David Blunkett calls for a national debate aimed at creating a renaissance in adult learning
The Green paper on lifelong learning, The Learning Age, published this week, recognises that in the 21st century learning at different stages in life will be essential as human capital becomes to the information revolution what fixed capital was to the industrial revolution of the last century. Building a learning society means that everyone, regardless of background, should have the opportunity to learn throughout life. Learning must therefore be accessible, valued and enjoyed - an everyday feature of life. I am after all a living example of how lifelong learning can bring about success whatever the background of the individual.
The ability to manage and use information is becoming key to the competitive strength of advanced economies. With increasing globalisation, the best way of getting and keeping a job will be to have the skills needed by employers, the flexibility to adapt and, above all, the confidence that comes with these attributes. From computer-designed engineering to electronic banking, from primary healthcare to satellite-aided oil exploration, the United Kingdom will need a myriad of skills underpinned by rigorous grounding in numeracy, literacy and communications.
For individuals who want security in employment and a nation that must compete worldwide, learning is the key. Yet in too many workplaces and communities continuing learning is seen as irrelevant, boring and time-consuming. Some see it as the privilege of the few. This presents a significant social and economic challenge.
Britain is still a country divided when it comes to education. Seven million adults have no formal qualifications. Nearly two-thirds of adults of working age lack a level-3 qualification -Jthe minimum to which Baroness Kennedy's report, Learning Works, believes people should aspire in future. One in five finds it difficult to read, write and deal with numbers, putting the UK ninth in a recent survey of 12 industrial countries qualified to a given level.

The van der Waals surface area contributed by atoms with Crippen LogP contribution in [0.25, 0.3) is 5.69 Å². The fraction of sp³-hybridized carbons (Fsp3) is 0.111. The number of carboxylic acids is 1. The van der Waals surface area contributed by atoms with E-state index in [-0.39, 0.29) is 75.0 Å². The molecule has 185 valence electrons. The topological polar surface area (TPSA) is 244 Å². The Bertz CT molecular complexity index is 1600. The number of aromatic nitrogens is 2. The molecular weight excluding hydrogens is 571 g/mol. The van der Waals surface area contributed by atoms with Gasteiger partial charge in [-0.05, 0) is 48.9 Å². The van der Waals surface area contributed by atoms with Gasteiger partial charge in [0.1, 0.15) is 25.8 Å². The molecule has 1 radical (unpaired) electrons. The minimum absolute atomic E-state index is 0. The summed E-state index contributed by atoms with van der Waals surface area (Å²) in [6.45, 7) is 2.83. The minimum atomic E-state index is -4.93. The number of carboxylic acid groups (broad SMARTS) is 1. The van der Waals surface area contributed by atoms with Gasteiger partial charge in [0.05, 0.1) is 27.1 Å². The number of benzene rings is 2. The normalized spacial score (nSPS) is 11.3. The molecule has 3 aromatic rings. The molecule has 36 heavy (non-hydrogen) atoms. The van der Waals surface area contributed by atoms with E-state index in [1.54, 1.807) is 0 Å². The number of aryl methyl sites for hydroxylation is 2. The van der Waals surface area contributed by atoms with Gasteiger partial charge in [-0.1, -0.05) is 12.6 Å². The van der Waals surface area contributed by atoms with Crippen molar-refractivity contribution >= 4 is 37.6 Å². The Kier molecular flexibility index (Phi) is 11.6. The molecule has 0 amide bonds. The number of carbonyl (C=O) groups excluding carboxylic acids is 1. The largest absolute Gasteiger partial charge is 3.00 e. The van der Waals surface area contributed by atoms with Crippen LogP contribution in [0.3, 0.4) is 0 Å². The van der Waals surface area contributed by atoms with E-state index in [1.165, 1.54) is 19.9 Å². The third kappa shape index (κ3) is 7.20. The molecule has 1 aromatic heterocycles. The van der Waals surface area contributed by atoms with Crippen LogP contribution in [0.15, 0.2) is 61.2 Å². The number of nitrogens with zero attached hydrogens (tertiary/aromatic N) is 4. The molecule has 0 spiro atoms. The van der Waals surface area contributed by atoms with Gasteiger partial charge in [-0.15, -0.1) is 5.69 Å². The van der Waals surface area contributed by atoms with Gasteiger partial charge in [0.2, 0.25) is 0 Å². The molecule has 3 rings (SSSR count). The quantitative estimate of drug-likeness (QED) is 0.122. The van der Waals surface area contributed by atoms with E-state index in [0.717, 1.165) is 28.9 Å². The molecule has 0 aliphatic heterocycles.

Our proposals to address this shortfall and make learning more accessible to those in work include the creation of the University for Industry, a technological learning network that will bring vocational education closer to the workplace, to people's homes and to where they spend their leisure time. We plan to publish the full prospectus next month and to launch it in late 1999.
Individual learning accounts are intended to encourage people to save to learn. We will kickstart our proposals next year by allocating Pounds 150 million to support investment in learning accounts for a million people. They will have the potential to transform attitudes to learning and give people a foothold on the ladder of learning through further to higher education as well as giving the individual more say and greater responsibility over their own skills development.
Our green paper also includes our investing in young people programme to encourage many more young people to study beyond 16. It contains plans to increase support for basic literacy and numeracy skills among adults, to improve access to adult and community education and to improve the training standards being provided by training and enterprise councils. We are launching Learning Direct as a new one-stop-shop hotline for those interested in advice on post-16 education and learning.